TB75F : Theory or Intelligent Design - soon in US schools?
Bush wants alternatives to Darwinism taught in school
By Caroline Daniel in Washington
Published: August 3 2005 03:00 | Last updated: August 3 2005 03:00
President George W. Bush stirred the debate on the teaching of evolution in schools when he said this week that he supported the teaching of alternative viewpoints - such as the theory of Intelligent Design - to help students "understand what the debate is about".
"I think that part of education is to expose people to different schools of thought," Mr Bush said in comments to five Texas newspapers on Monday. "You're asking me whether or not people ought to be exposed to different ideas, the answer is yes."
Although Mr Bush did not explicitly endorse the concept of Intelligent Design, which contends that certain features of biological systems are best explained by an "intelligent" cause rather than by natural selection, such influential groups as the National Academy of Sciences strongly oppose the teaching of ID in schools.
Mr Bush's comments threaten to place him outside the mainstream of scientific opinion and align him more closely with social conservatives and with "creationists" who challenge Darwinism on religious grounds.
"Mr Bush would have done better to heed his White House science adviser, John Marburger, who said that evolution was the 'cornerstone of modern biology' and who has characterised ID as not even being a scientific theory," said Glenn Branch, deputy director of the National Center for Science Education, a group that defends the teaching of evolution. Mr Marburger expres-sed those views in an online discussion with the Chronicle of Higher Education in March, Mr Branch said.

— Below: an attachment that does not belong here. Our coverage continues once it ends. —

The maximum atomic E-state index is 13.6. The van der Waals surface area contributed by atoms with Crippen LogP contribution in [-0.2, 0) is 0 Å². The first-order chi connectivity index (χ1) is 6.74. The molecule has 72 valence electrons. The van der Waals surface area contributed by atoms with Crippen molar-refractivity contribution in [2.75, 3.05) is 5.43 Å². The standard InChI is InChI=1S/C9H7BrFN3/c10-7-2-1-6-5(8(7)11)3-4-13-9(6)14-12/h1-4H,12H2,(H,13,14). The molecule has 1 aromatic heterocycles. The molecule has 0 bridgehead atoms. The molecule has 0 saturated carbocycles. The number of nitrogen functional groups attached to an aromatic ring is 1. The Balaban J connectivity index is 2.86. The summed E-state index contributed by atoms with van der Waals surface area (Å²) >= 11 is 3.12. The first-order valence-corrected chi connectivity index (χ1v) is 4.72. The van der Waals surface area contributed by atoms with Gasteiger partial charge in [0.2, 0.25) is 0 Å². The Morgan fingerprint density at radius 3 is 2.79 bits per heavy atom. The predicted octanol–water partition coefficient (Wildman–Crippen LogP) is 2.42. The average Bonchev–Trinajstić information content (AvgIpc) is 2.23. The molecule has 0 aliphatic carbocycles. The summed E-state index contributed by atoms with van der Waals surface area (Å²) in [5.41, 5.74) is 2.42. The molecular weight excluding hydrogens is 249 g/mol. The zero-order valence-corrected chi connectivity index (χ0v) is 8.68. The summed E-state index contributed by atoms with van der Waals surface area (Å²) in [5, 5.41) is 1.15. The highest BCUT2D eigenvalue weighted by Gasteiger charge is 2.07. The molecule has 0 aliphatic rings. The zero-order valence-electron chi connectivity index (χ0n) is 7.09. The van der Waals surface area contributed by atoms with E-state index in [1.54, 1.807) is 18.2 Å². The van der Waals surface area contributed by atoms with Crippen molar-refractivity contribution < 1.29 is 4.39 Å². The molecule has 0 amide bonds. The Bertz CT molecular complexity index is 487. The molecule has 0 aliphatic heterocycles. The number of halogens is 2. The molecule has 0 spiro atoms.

"The federal government has very little influence over curriculums and instruction. The most Mr Bush could accomplish is stirring up the feeling that he supports the creationists' position," said Mr Branch. Yet mainstream Republican opinion has begun to show differences on matters of religion and science. Last week Bill Frist, the Senate majority leader, distanced himself from Mr Bush's restrictive position on stem cell research, putting forward a bill that would enable the expansion of research using embryonic stem cells. "It isn't just a matter of faith, it's a matter of science," Mr Frist said.
Efforts to promote ID have been on the rise with the help of such groups as the Discovery Institute in Seattle. In a broadcast yesterday Dr James Dobson, founder of Focus on the Family, an influential conservative group, also predicted: "We are now on the verge of major changes in how the origins of life and evolution are taught in science class rooms across the nation."
In Kansas, the board of education is concluding hearings on whether creationism can be taught in schools. Georgia's Cobb County school system has placed labels on textbooks saying "Evolution is a theory, not a fact", and New York lawmakers attempted but lost a recent effort to enact a law requiring state schools to teach both ID and evolutionary theory.
John West, a director at the Discovery Institute's Center for Science and Culture, recently accused "the new Darwinian fundamentalists of becoming just as intolerant as the religious fundamentalists they despise".